Sports Hunting versus Traditional Hunting for the Pot

Traditional hunting for the pot is just that. A man (women were forbidden to hunt) with two or three dogs would go out and hunt what he needed for food, not for the adrenaline rush in a killing. When the dogs brought down the prey he would club it to death so that suffering was reduced albeit not eliminated.

By contrast, sports hunting with dogs takes place under the guise of tourism and dealing with problem animals. Whether it takes place legally or illegally is irrelevant; the prey animal is caused enormous stress and usually injured by the dogs plus a large number of non-target species die as a result of the stress of being hunted and caught inadvertently.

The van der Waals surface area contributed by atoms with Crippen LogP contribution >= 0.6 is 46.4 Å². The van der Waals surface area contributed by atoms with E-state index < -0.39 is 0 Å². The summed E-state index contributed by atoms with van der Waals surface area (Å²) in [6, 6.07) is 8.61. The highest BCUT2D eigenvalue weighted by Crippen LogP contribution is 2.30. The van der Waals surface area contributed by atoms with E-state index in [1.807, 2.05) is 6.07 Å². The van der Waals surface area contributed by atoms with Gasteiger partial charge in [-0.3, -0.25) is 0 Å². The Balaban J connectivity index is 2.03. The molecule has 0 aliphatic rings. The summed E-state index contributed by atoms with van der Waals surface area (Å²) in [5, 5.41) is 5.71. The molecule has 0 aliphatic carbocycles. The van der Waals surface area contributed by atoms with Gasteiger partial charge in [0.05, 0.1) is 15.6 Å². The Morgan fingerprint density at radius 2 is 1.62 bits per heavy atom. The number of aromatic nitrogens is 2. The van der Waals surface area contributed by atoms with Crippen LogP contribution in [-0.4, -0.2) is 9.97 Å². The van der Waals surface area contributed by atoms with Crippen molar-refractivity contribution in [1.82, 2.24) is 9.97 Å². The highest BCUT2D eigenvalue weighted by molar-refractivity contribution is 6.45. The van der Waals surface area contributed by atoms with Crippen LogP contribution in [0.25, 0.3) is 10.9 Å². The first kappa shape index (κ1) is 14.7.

Bio-diversity and South Africa

In an interview with the Chairperson of the Endangered Wildlife Trust, Dr John Ledger in 1998, he claimed that their standpoint was that hunting with dogs poses the greatest threat to the biodiversity of Africa.

In fact, some traditional healers claim that hunting with dogs will deplete species such as the reedbuck and eland, important in traditional religion. As one healer said, “Our ancestors will become poorer”. (Sangoma Elliot Ndlovu)

An article in the South African Journal of Science, in August 1996. Quoted figures which showed that over a period of a few years, the hunt club of the Orange Free State, known as Oranjejag had killed a total of 87,570 animals, of which 70% (60,340) were non-target species. (NSPCA Report, February 2002)